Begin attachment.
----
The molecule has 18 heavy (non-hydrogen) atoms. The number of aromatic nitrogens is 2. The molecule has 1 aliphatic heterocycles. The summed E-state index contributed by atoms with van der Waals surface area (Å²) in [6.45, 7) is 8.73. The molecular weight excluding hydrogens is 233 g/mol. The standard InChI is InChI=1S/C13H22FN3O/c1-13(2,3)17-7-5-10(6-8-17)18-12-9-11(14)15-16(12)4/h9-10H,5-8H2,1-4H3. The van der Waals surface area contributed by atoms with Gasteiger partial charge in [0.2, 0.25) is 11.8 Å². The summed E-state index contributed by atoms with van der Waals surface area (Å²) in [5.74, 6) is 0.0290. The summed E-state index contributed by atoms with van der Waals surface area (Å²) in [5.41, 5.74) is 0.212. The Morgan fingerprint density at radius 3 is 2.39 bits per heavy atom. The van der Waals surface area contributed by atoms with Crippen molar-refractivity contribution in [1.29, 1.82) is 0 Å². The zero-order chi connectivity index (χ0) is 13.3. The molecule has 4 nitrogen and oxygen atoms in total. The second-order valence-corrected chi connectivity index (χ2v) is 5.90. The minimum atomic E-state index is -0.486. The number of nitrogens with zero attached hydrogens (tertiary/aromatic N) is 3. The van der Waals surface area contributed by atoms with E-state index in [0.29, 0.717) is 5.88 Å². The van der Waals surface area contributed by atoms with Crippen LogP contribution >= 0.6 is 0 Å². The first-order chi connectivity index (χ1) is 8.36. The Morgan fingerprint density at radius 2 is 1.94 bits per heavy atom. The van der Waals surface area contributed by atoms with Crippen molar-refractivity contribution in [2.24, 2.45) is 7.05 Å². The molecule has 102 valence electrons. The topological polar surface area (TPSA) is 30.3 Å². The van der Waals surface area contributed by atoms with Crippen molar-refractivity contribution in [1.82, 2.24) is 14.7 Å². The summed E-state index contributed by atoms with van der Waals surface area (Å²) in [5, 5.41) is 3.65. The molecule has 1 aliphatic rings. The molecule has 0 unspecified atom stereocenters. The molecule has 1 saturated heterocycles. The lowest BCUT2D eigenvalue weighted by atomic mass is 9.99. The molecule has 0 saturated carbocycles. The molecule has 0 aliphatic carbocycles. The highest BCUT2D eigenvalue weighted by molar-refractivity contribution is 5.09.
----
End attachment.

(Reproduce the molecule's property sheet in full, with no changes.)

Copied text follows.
The molecule has 18 heavy (non-hydrogen) atoms. The number of aromatic nitrogens is 2. The molecule has 1 aliphatic heterocycles. The summed E-state index contributed by atoms with van der Waals surface area (Å²) in [6.45, 7) is 8.73. The molecular weight excluding hydrogens is 233 g/mol. The standard InChI is InChI=1S/C13H22FN3O/c1-13(2,3)17-7-5-10(6-8-17)18-12-9-11(14)15-16(12)4/h9-10H,5-8H2,1-4H3. The van der Waals surface area contributed by atoms with Gasteiger partial charge in [0.2, 0.25) is 11.8 Å². The summed E-state index contributed by atoms with van der Waals surface area (Å²) in [5.74, 6) is 0.0290. The summed E-state index contributed by atoms with van der Waals surface area (Å²) in [5.41, 5.74) is 0.212. The Morgan fingerprint density at radius 3 is 2.39 bits per heavy atom. The van der Waals surface area contributed by atoms with Crippen molar-refractivity contribution in [1.29, 1.82) is 0 Å². The zero-order chi connectivity index (χ0) is 13.3. The molecule has 4 nitrogen and oxygen atoms in total. The second-order valence-corrected chi connectivity index (χ2v) is 5.90. The minimum atomic E-state index is -0.486. The number of nitrogens with zero attached hydrogens (tertiary/aromatic N) is 3. The van der Waals surface area contributed by atoms with E-state index in [0.29, 0.717) is 5.88 Å². The van der Waals surface area contributed by atoms with Crippen LogP contribution >= 0.6 is 0 Å². The first-order chi connectivity index (χ1) is 8.36. The Morgan fingerprint density at radius 2 is 1.94 bits per heavy atom. The van der Waals surface area contributed by atoms with Crippen molar-refractivity contribution in [2.24, 2.45) is 7.05 Å². The molecule has 102 valence electrons. The topological polar surface area (TPSA) is 30.3 Å². The van der Waals surface area contributed by atoms with Crippen molar-refractivity contribution in [1.82, 2.24) is 14.7 Å². The summed E-state index contributed by atoms with van der Waals surface area (Å²) in [5, 5.41) is 3.65. The molecule has 1 aliphatic rings. The molecule has 0 unspecified atom stereocenters. The molecule has 1 saturated heterocycles. The lowest BCUT2D eigenvalue weighted by atomic mass is 9.99. The molecule has 0 saturated carbocycles. The molecule has 0 aliphatic carbocycles. The highest BCUT2D eigenvalue weighted by molar-refractivity contribution is 5.09.